Are Sexual Consent Apps a Step in the Right Direction?

Could you imagine a future when you would be asked to sign a sexual consent contract with a single tap on a phone screen? Well, we are in it. LegalFling, a new Dutch phone app, has created this exact idea with a live contract that is a “legally binding agreement” according to the app’s website.

This isn’t the first phone application to attempt to traverse the he-said, she-said. Good2Go was another free application with which potential partners could determine whether two people were ready to have sexual relations or not.

The app was simple: A screen pops up and asks the partner, “Are we good2go?” There are two possible answers, “No, thanks” and “Yes, but we need to talk.” If a partner chooses “No, thanks,” a screen pops up that says, “Remember! No means No! Only Yes means Yes, BUT can be changed to NO at anytime!” 

For the app LegalFling, topics in the contract touch on rules of condoms, STIs and the privacy of photos and videos.

More: Our Narrow View of Sexual Assault Is Letting People Get Away With It

However, Good2Go seemed to disappear into the depths of the internet. The only application under this name that exists now is a bathroom app for users to find clean public restrooms. Somehow, this is eerily similar to navigating the current dating world.

While these apps may have good intentions, especially with technology ruling the current dating sphere, they are lacking in many other important areas. While most people find consenting via a contract unsexy or unattractive, there are also serious implications that these applications would do nothing to help an actual victim in a situation of assault or rape.

Consent is revocable, which we have seen illustrated in the recent Aziz Ansari allegations or in the fictional (but shockingly real and accurate) New Yorker piece “Cat Person.” At any moment, an individual can change their mind about sex, so a legally binding blockchain like the one created on LegalFling could be problematic and dangerous for participating individuals when it comes to full control over their own body.

Consent isn’t a yes or no answer that remains flatlined for the entire time you are sexually active with any individual. Everyone has the freedom to revoke this, and these applications are actually creating the opposite — a he-said, she-said could turn into a “Well, she originally said yes and signed a contract,” even though she later changed her answer to no.

Another phone app, SaSie, is more specifically geared toward students who are looking to sign a consent form before engaging in any further activities together. Apps like these require reading and signing lengthy contracts, providing photos of IDs and saving it onto a file via your phone.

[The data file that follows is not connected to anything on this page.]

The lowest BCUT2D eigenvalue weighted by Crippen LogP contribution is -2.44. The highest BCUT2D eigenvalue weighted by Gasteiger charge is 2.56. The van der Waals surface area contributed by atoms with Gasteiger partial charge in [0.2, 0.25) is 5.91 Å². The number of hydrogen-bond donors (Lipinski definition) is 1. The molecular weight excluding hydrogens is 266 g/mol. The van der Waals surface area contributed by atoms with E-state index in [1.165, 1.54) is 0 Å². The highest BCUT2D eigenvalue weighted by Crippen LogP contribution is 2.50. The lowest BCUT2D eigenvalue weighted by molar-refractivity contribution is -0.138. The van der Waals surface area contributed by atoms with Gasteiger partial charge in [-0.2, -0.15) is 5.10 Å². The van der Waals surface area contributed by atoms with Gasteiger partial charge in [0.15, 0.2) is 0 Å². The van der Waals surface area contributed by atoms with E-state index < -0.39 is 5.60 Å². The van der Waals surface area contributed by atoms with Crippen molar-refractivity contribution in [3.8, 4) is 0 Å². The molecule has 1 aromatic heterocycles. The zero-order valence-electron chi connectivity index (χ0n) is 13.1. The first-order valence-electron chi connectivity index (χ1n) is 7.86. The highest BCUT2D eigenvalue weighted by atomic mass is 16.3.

However, pressuring someone to click yes on a phone app isn’t considered in applications like this. These applications misunderstand what it means to be a sexual individual, seeking consent from their partner and for themselves.

“People think about consent in terms of ‘I need to cover my ass so no one can accuse me of rape.’ And honestly, when you’re approaching consent from that angle, that’s a really rapey angle… it’s about covering your butt instead of actually showing up for your partner,” writes Jaclyn Friedman in Yes Means Yes! Visions of Female Sexual Power & a World Without Rape.

More: The Impact of Sexual Harassment on Mental Health

Consent is about treating your partner or any individual like a human being and giving them the respect we all deserve. It does not lie in the application in a checklist and long thread of words meant for legal action after consent has been violated. It is the trust that your sexual partner, your friend, a stranger, a human being, will not violate your freedom or your safety.

Terrible design flaws aside, these types of apps do bring a conversation of consensual and safe sex to the forefront. With 1 in 5 college students being sexually assaulted and not reporting it, a dialogue between partners to safely explain what they want and don’t want to do is necessary. It provides a platform for intimacy, exploration and trust.

The smartphone application, PlsPlsMe does a decent job of achieving this type of activity. Couples are asked to take a quiz in which they are asked about current kinks or interests. If partners share that interest, they are encouraged to discuss those topics and how to begin incorporating them into the bedroom.

Empowering Victims created three applications that design a conversation over the topic of consent.

  1. We-Consent incorporates video consent.
  2. What-About-No has a video component of a police officer telling them no.
  3. I’ve-Been-Violated includes video and audio after an assault has occurred for them to gain as much evidence as possible.

Obviously, these applications have serious flaws and are not meant to be used in a practical situation, but are meant to create conversation and education. The executive director of Empowering Victims, Michael Lissack, said, “The goal is to encourage and ‘nudge’ such dialogue into taking place.”

More: 7 Books to Start the Conversation About Sexual Assault

Smartphone applications are taking the tech world by storm — so why not breach the world of sexual education and sexual consent? These start-ups are fostering the right questions, demanding the correct answers, but are falling short of getting users to truly understand responsible and safe interactions.

By S. Nicole Lane


Comments are closed.